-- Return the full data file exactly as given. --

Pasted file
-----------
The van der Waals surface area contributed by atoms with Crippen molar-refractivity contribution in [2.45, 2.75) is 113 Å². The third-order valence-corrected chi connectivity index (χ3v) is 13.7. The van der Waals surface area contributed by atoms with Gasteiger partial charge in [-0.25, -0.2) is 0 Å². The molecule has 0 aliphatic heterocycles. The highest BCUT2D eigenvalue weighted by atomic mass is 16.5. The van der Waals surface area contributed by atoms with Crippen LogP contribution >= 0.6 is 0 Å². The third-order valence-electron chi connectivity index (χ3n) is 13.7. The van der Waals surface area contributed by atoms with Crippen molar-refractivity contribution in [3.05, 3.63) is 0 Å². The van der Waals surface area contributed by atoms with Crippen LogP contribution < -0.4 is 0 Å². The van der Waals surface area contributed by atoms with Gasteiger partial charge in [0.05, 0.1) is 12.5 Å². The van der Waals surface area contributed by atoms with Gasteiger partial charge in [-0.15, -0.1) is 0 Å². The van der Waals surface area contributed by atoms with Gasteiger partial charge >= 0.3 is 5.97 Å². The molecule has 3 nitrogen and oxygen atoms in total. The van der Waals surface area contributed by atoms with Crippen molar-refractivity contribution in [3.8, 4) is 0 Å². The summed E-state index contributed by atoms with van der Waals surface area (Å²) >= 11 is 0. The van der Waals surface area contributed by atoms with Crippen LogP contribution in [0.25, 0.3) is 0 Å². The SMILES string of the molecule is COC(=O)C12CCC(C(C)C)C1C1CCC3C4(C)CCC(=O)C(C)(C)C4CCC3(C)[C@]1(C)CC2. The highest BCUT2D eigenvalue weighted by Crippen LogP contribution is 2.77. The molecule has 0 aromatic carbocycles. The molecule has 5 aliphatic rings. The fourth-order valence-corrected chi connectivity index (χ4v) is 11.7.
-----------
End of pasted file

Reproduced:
The van der Waals surface area contributed by atoms with Crippen molar-refractivity contribution in [2.45, 2.75) is 113 Å². The third-order valence-corrected chi connectivity index (χ3v) is 13.7. The van der Waals surface area contributed by atoms with Gasteiger partial charge in [-0.25, -0.2) is 0 Å². The molecule has 0 aliphatic heterocycles. The highest BCUT2D eigenvalue weighted by atomic mass is 16.5. The van der Waals surface area contributed by atoms with Crippen LogP contribution >= 0.6 is 0 Å². The third-order valence-electron chi connectivity index (χ3n) is 13.7. The van der Waals surface area contributed by atoms with Crippen molar-refractivity contribution in [3.05, 3.63) is 0 Å². The van der Waals surface area contributed by atoms with Crippen LogP contribution < -0.4 is 0 Å². The van der Waals surface area contributed by atoms with Gasteiger partial charge in [0.05, 0.1) is 12.5 Å². The van der Waals surface area contributed by atoms with Gasteiger partial charge in [-0.15, -0.1) is 0 Å². The van der Waals surface area contributed by atoms with Gasteiger partial charge >= 0.3 is 5.97 Å². The molecule has 3 nitrogen and oxygen atoms in total. The van der Waals surface area contributed by atoms with Crippen molar-refractivity contribution in [3.8, 4) is 0 Å². The summed E-state index contributed by atoms with van der Waals surface area (Å²) >= 11 is 0. The van der Waals surface area contributed by atoms with Crippen LogP contribution in [0.25, 0.3) is 0 Å². The SMILES string of the molecule is COC(=O)C12CCC(C(C)C)C1C1CCC3C4(C)CCC(=O)C(C)(C)C4CCC3(C)[C@]1(C)CC2. The highest BCUT2D eigenvalue weighted by Crippen LogP contribution is 2.77. The molecule has 0 aromatic carbocycles. The molecule has 5 aliphatic rings. The fourth-order valence-corrected chi connectivity index (χ4v) is 11.7.